27, 28, 31Shale Spiders:
9, 19Silithids (Worker/Ant):
8, 10Spiders (Bone):
33, 34, 39Spiders (Fire):
1, 5Spore Walkers / Fen Striders:
6, 7Tarantulas: see Spiders (Tarantula)Thunder Lizards: see StegodonsTigers (Pandaria):
8, 9Turtles (Dragon):
2Wind Serpents (Old World):
33Wind Serpents (Outland):
13Worms (Silk): see SilkwormsWyverns:
10Someone asked me what I use to do this so here's a basic summary of the steps. All the programs mentioned are free:
- I use Ladik's MPQ Editor to load a fully patched copy of the WoW database (MPQ files) from my game folder.
- I then use it to extract the Creatures files to a folder on my desktop. This takes a while but basically extracts all the files from the WoW MPQ archives and sets up a folder system with all the files for all of the creatures in the game.
- The skin files end in .blp which is a Blizzard graphics format based on TGA and very few programs will open it. Ignore the .skin files, they're not what you're after.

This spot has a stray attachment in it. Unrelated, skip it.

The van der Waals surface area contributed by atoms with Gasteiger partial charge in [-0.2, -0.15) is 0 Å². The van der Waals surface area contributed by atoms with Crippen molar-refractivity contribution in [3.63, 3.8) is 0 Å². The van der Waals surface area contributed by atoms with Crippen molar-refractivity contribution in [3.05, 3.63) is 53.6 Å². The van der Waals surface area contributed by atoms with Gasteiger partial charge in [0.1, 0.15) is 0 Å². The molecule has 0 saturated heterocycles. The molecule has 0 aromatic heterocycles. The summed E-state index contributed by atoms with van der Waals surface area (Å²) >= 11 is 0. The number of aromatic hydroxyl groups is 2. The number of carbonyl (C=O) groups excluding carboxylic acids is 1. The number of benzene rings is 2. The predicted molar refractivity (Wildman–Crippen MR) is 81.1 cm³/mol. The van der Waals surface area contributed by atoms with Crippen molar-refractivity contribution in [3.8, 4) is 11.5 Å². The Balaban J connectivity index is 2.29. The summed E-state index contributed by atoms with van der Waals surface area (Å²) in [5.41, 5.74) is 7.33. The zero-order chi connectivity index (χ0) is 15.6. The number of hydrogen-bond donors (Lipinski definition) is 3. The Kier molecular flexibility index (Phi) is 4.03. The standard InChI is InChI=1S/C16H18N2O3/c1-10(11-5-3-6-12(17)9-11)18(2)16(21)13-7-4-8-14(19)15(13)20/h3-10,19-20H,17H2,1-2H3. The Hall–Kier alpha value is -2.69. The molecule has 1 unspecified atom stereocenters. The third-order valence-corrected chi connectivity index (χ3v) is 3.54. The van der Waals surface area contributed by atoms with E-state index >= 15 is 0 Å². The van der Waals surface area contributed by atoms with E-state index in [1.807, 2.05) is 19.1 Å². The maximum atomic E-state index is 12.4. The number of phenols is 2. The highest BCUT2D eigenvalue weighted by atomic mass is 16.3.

- I use XnView to open a skin (.blp) file of interest, it's one of the few graphics programs that will
- XnView also has some very basic graphics manipulation tools, including a colour channel swap tool, so you can have fun switching colours around.
- For most work, however, I only use XnView to export the skin as a PNG image, which can then be handled by pretty much any graphics program.
- For editing the skin, if you have Photoshop then cool, but I use the free program Gimp. It's one of the best known of open source graphics packages.
- In the Colors menu of Gimp there's an option to "Decompose" the image into its red, green and blue (and alpha) channels. You can do this for a bunch of skins of the same type so you have lots of channels to pick and choose from. Close the original skin files and just leave the decomposed versions open.
- Then select the "Compose" option, and choose random (or calculated) channels for each of the colours. You'll end up with a new skin file. Probably something hideous.
- If you like what you got, save it as a new PNG.